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I have a vector that I'm trying to fit to a distribution using the fitdistrplus package in R. I think that I am getting close, but based on my results I feel like I can get closer. Here are the values I am trying to fit and the code I have produced so far.

library(fitdistrplus)

samplevec <- c(435, 278, 4579, 4102, 14988, 552, 469, 22461, 189, 18799, 82, 
1387, 1937, 13527, 22759, 239, 11121, 427, 13471, 16903, 17569, 
7076, 3215, 25895, 72, 2281, 2295, 1169, 11156, 428, 409, 1564, 
335, 262, 7638, 28006, 24967, 2358, 1577, 2051, 148, 14535, 6270, 
480, 4038, 322, 1409, 845, 3604, 252, 24505, 8327, 21417, 1169, 
109, 7610, 1419, 327, 13913, 269, 454, 19464, 877, 1515, 6900, 
180, 327, 27561, 3666, 6461, 5401, 1527, 3341, 15281, 1765, 1286, 
4240, 287, 690, 252, 7150, 1394, 2638, 9158, 890, 21415, 6728, 
26802, 1734, 1852, 13350, 3342, 289, 344, 5618, 10892, 5485, 
1796, 235, 3704, 459, 325, 1684, 3592, 5001, 2160, 16749, 4009, 
2080, 1926, 2899, 28374, 1122, 10726, 20111, 24853, 3678, 794, 
5025, 3373, 375, 1152, 10288, 3139, 493, 2697)

# graph distribution (right-skewed)
plotdist(samplevec, histo = TRUE, demp = TRUE)

# fit to gamma, lognormal, and weibull
s_gamma <- fitdist(samplevec, 'gamma', lower = c(0, 0))
s_lognormal <- fitdist(samplevec, 'lnorm')
s_weibull <- fitdist(samplevec, 'weibull', lower = c(0, 0))

# plot the fits of 3 options
plotlegend <- c('Gamma', 'Lognormal', 'Weibull')
denscomp(list(s_gamma, s_lognormal, s_weibull), legendtext = plotlegend)

The fit appears reasonable, but there is a lot of emphasis on lower values. I'm not sure if it just looks this way because of the bins of the histogram though.

Question 1: Are there other right-skewed distributions that I should consider?

Question 2: Is there another algorithm besides maximum likelihood that I should consider?

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  • $\begingroup$ Why are you trying to fit a distribution model to your data? $\endgroup$ – Roland Mar 23 '17 at 16:08
  • $\begingroup$ In addition to the fitted models you added, you may want to add a density plot of your data to compare the other models against. For example, dens <- density(samplevec) to create the density model, then (after denscomp), add lines(dens, lwd = 2). This way you don't need to look at two different graphs to compare the results. $\endgroup$ – Tavrock Mar 23 '17 at 16:22
  • $\begingroup$ @Roland The goal is to build a Monte Carlo simulation, so we would like to understand the distribution. $\endgroup$ – Harrison Jones Mar 23 '17 at 17:34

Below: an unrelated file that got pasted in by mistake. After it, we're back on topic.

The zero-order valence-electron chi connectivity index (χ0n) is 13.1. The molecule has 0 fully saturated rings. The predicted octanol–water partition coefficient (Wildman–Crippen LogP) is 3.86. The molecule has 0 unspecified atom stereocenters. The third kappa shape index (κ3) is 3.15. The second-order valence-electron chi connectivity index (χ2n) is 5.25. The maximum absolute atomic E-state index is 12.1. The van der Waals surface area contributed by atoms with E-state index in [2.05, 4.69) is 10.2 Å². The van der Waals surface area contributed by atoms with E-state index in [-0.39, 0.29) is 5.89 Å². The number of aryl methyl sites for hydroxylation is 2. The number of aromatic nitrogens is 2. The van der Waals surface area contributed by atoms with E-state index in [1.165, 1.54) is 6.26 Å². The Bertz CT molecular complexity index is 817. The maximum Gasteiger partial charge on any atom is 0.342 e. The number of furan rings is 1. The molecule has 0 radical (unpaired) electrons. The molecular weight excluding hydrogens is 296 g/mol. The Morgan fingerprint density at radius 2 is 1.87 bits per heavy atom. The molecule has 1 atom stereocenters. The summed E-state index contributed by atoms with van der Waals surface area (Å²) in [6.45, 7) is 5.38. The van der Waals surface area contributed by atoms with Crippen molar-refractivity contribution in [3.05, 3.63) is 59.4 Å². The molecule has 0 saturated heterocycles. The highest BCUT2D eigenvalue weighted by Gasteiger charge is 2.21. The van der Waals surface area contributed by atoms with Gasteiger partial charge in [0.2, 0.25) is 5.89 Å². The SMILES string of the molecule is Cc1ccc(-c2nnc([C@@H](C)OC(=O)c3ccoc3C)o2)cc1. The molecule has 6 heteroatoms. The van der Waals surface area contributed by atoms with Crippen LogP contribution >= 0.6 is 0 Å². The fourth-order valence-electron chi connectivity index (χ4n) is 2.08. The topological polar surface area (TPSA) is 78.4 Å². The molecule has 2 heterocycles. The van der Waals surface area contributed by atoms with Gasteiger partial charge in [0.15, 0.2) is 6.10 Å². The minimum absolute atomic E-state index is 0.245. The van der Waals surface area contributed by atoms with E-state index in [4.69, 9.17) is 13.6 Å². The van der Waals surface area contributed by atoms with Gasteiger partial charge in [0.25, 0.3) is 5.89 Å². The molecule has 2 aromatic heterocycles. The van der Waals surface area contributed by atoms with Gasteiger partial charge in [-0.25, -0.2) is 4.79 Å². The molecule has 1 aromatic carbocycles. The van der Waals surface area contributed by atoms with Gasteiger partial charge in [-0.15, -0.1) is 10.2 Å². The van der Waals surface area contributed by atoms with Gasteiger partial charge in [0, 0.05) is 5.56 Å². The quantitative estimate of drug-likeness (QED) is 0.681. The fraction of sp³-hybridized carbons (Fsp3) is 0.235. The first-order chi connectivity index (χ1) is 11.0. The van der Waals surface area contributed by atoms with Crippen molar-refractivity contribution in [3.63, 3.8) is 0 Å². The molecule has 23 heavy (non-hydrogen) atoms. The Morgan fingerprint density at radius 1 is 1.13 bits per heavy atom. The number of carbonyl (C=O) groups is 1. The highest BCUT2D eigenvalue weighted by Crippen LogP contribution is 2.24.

• $\begingroup$ @Tavrock thank you for the suggestion, and graphing the density supports my earlier hypothesis that too much weight is being placed on lower values $\endgroup$ – Harrison Jones Mar 23 '17 at 17:35
  • $\begingroup$ And bootstrap is not an option? $\endgroup$ – Roland Mar 23 '17 at 17:59
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The upper tail of your distribution cuts off much too quickly to be reasonably modelled by a gamma or a lognormal (and it's much too right skew in the rest of the distribution for a Weibull to fit the rapid cut off as well). Look at a normal Q-Q plot of the logs, as well as a histogram of the far upper tail:

normal q-q plot of log(samplevec) plus histogram of upper tail

I expect none of the default distributions in fitdistr will be suitable here -- and no matter what algorithm you use to estimate parameters, you can't "fix" that they don't fit.

The light extreme tail might not cut off quite quickly enough to look like a truncated lognormal (I think that it wouldn't as gently curve toward flatness like that) -- the tail gets considerably lighter before I think you'd expect to see with a truncated lognormal.

That said, a truncated lognormal isn't a bad model -- it's just not quite describing the distribution. There may be a combination of $\mu$, $\sigma$ and truncation point that does well enough to use for some purposes, perhaps including whatever you're using it for. [Edit: After playing around a bit, actually a truncated lognormal does better than I expected. Not perfect by any means, but not so bad either. You can get a fair approximation of the gentle curve toward flatness there. A truncated might also be adequate. A shifted truncated lognormal should do better if you don't think the truncated lognormal is adequate, but that's a lot of parameters to be fitting to 126 observations.]

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